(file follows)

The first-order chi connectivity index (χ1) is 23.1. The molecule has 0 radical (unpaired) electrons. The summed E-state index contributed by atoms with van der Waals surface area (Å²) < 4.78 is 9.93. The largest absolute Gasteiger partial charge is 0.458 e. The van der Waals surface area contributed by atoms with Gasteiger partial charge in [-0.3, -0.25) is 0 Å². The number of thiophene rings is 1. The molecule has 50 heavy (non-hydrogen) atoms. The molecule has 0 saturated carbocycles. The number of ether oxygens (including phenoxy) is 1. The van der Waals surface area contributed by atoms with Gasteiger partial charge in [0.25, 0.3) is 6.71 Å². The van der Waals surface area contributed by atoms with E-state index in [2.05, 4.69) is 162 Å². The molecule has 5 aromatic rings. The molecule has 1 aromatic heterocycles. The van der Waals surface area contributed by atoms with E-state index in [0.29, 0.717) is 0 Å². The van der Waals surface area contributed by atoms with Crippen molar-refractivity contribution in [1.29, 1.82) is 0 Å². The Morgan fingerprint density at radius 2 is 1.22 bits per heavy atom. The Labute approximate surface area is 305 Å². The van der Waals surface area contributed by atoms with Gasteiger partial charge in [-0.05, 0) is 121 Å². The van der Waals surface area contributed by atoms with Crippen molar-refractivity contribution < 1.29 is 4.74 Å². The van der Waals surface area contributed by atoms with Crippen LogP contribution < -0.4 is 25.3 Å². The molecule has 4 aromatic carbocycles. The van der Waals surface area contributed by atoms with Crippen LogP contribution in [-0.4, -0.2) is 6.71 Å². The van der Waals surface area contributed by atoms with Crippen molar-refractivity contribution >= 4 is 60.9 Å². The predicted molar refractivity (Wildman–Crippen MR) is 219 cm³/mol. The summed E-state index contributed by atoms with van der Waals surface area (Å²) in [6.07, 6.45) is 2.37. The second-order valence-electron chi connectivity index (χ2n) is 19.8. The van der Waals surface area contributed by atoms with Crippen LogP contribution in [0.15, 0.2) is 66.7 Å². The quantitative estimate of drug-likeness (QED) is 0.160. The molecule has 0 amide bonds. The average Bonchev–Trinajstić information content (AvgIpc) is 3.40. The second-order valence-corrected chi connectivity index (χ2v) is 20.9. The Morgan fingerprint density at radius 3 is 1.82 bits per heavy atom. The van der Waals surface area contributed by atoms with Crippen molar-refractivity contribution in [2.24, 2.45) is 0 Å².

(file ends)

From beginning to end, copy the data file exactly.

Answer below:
The first-order chi connectivity index (χ1) is 23.1. The molecule has 0 radical (unpaired) electrons. The summed E-state index contributed by atoms with van der Waals surface area (Å²) < 4.78 is 9.93. The largest absolute Gasteiger partial charge is 0.458 e. The van der Waals surface area contributed by atoms with Gasteiger partial charge in [-0.3, -0.25) is 0 Å². The number of thiophene rings is 1. The molecule has 50 heavy (non-hydrogen) atoms. The molecule has 0 saturated carbocycles. The number of ether oxygens (including phenoxy) is 1. The van der Waals surface area contributed by atoms with Gasteiger partial charge in [0.25, 0.3) is 6.71 Å². The van der Waals surface area contributed by atoms with E-state index in [2.05, 4.69) is 162 Å². The molecule has 5 aromatic rings. The molecule has 1 aromatic heterocycles. The van der Waals surface area contributed by atoms with E-state index in [0.29, 0.717) is 0 Å². The van der Waals surface area contributed by atoms with Crippen molar-refractivity contribution in [1.29, 1.82) is 0 Å². The Morgan fingerprint density at radius 2 is 1.22 bits per heavy atom. The Labute approximate surface area is 305 Å². The van der Waals surface area contributed by atoms with Gasteiger partial charge in [-0.05, 0) is 121 Å². The van der Waals surface area contributed by atoms with Crippen molar-refractivity contribution < 1.29 is 4.74 Å². The van der Waals surface area contributed by atoms with Crippen LogP contribution < -0.4 is 25.3 Å². The molecule has 4 aromatic carbocycles. The van der Waals surface area contributed by atoms with Crippen LogP contribution in [-0.4, -0.2) is 6.71 Å². The van der Waals surface area contributed by atoms with Crippen molar-refractivity contribution >= 4 is 60.9 Å². The predicted molar refractivity (Wildman–Crippen MR) is 219 cm³/mol. The summed E-state index contributed by atoms with van der Waals surface area (Å²) in [6.07, 6.45) is 2.37. The second-order valence-electron chi connectivity index (χ2n) is 19.8. The van der Waals surface area contributed by atoms with Crippen LogP contribution in [0.15, 0.2) is 66.7 Å². The quantitative estimate of drug-likeness (QED) is 0.160. The molecule has 0 amide bonds. The average Bonchev–Trinajstić information content (AvgIpc) is 3.40. The second-order valence-corrected chi connectivity index (χ2v) is 20.9. The Morgan fingerprint density at radius 3 is 1.82 bits per heavy atom. The van der Waals surface area contributed by atoms with Crippen molar-refractivity contribution in [2.24, 2.45) is 0 Å².